By Kyle Keller, Cloud Business Director, EMC Federal
Most of us in federal IT realize that rarely (if ever) does a single solution meet the needs of application requirements across the enterprise. In the context of cloud, finding the right consumption and delivery model for applications needs to be based on functionality requirements, financial analysis, and overall risk profile.
In other words, cloud is not a “one size fits all” proposition. Many organizations pursue a “cloud of clouds” approach, leveraging multiple cloud environments to most efficiently deliver IT services. Some applications have security requirements that demand a private cloud infrastructure, while others are more conducive to an off-premises public cloud. After these decisions are made, based on risk, cost, and performance factors, the challenge becomes stitching together both internal and external cloud resources in a hybrid infrastructure capable of delivering a cohesive service catalog.
By John McCumber, Federal Technologist, RSA, the Security Division of EMC
When Santa received the letter below, he was taken aback. Did this miscreant really think Kris Kringle would go against his “naughty or nice” policy and grant wishes that compromise IT security? Not likely, and to help spread the word about “what not to do” when protecting sensitive data, Santa generously shared this rogue hacker’s wish list. As members of the federal IT community, let’s avoid these pitfalls as we head into 2014.
Formula 1 Racing teams are facing a serious challenge as 2014 approaches. The most disruptive rule changes in the sport’s history are forcing manufacturers to rethink nearly every aspect of engineering and design. Cars will have smaller engines, they’ll be more fuel efficient, and they’ll be safer. For the past few years, F1 teams have been innovating to meet these new standards without sacrificing on power, acceleration, or handling – and the smart ones are leaning on data to get the job done.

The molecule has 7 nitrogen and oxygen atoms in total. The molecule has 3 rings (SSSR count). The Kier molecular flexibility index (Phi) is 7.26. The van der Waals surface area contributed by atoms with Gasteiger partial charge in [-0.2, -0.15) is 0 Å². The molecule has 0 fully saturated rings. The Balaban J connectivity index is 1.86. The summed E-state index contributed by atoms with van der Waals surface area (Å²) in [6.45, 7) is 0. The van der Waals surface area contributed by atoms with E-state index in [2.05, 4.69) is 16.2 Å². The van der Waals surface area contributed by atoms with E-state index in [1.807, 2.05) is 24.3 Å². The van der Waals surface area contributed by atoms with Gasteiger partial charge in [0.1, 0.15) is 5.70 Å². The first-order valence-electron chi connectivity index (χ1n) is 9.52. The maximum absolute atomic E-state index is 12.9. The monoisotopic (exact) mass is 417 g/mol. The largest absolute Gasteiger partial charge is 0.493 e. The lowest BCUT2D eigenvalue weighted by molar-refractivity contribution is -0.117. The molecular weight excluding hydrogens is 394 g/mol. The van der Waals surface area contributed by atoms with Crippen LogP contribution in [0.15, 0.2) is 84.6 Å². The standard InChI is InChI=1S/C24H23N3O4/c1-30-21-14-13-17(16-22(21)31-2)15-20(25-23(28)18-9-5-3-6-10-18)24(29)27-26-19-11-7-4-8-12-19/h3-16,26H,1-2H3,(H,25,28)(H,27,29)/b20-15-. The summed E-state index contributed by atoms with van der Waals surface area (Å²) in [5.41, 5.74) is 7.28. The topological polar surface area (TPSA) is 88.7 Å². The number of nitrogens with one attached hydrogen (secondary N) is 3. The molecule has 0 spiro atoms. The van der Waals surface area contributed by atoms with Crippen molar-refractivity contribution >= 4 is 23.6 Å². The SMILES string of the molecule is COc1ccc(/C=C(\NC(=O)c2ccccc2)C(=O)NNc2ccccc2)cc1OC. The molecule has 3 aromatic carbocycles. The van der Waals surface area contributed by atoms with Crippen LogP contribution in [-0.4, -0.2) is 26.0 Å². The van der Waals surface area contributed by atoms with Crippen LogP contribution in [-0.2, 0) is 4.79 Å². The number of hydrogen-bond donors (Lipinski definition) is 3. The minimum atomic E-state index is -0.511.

When I say data, I’m not just talking about lap times or gas mileage. Today’s F1 cars are equipped with more than 200 sensors that deliver real-time performance information across specific components like brakes and tires. In fact, these sensors produce more than 25 megabytes of data per lap, which adds up quickly during a full season of racing. To maximize the value of this data, the Lotus F1 team partnered with EMC to leverage the power of cloud computing and sophisticated analytics to better understand what’s working, what’s isn’t, and how design strategies need to evolve. And it’s the same approach our nation is employing to transform military engineering.
Much of the discussion around big data rightly centers on the technology tools that can empower organizations to collect, standardize, and analyze enormous amounts of information, but enterprises still need extremely talented people to employ these tools correctly, contextualize the findings, and make sound decisions based on the insights. Like cybersecurity, big data is more critical than ever to the success of organizations across both the public and private sectors, and it is rapidly evolving. Also like cybersecurity, the U.S. workforce doesn’t have enough people with the unique mix of skills to operate effectively in the current big data environment.
Who cares about big data? We know that tons of information is inundating federal agencies from new sources like sensors, mobile devices, satellites, and social media – but so what? The volume of data is irrelevant unless you can make sense of it in time to make better decisions. Fast data beats big data every time.
The difference is subtle but important. Big data involves collecting, storing, and analyzing information to figure out what happened after an event occurred, or what might happen in the future. Traditionally, this process takes time, and when the answers finally reveal themselves, it’s often too late to act.